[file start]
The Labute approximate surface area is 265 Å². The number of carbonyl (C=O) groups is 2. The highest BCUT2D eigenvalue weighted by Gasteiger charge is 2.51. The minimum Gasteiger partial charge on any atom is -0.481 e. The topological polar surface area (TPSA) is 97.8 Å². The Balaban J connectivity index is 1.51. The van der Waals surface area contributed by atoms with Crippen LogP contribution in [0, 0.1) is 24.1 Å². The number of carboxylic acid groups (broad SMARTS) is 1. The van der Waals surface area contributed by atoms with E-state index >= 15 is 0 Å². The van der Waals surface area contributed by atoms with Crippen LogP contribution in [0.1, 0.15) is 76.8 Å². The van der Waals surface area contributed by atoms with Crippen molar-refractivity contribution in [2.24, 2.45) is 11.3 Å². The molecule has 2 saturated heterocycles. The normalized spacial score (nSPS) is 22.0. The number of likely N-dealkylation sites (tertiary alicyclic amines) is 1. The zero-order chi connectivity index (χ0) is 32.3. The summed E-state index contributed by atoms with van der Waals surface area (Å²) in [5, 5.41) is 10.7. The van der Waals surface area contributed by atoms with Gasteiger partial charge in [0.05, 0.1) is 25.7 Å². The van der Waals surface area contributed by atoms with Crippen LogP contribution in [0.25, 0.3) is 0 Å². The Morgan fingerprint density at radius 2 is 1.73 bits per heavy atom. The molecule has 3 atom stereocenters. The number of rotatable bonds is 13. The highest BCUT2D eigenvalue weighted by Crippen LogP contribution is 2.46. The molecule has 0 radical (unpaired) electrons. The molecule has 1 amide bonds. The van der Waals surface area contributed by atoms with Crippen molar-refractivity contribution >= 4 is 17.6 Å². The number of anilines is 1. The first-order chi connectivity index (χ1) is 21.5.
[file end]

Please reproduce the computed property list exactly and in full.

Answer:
The Labute approximate surface area is 265 Å². The number of carbonyl (C=O) groups is 2. The highest BCUT2D eigenvalue weighted by Gasteiger charge is 2.51. The minimum Gasteiger partial charge on any atom is -0.481 e. The topological polar surface area (TPSA) is 97.8 Å². The Balaban J connectivity index is 1.51. The van der Waals surface area contributed by atoms with Crippen LogP contribution in [0, 0.1) is 24.1 Å². The number of carboxylic acid groups (broad SMARTS) is 1. The van der Waals surface area contributed by atoms with E-state index >= 15 is 0 Å². The van der Waals surface area contributed by atoms with Crippen LogP contribution in [0.1, 0.15) is 76.8 Å². The van der Waals surface area contributed by atoms with Crippen molar-refractivity contribution in [2.24, 2.45) is 11.3 Å². The molecule has 2 saturated heterocycles. The normalized spacial score (nSPS) is 22.0. The number of likely N-dealkylation sites (tertiary alicyclic amines) is 1. The zero-order chi connectivity index (χ0) is 32.3. The summed E-state index contributed by atoms with van der Waals surface area (Å²) in [5, 5.41) is 10.7. The van der Waals surface area contributed by atoms with Gasteiger partial charge in [0.05, 0.1) is 25.7 Å². The van der Waals surface area contributed by atoms with Crippen LogP contribution in [0.25, 0.3) is 0 Å². The Morgan fingerprint density at radius 2 is 1.73 bits per heavy atom. The molecule has 3 atom stereocenters. The number of rotatable bonds is 13. The highest BCUT2D eigenvalue weighted by Crippen LogP contribution is 2.46. The molecule has 0 radical (unpaired) electrons. The molecule has 1 amide bonds. The van der Waals surface area contributed by atoms with Crippen molar-refractivity contribution >= 4 is 17.6 Å². The number of anilines is 1. The first-order chi connectivity index (χ1) is 21.5.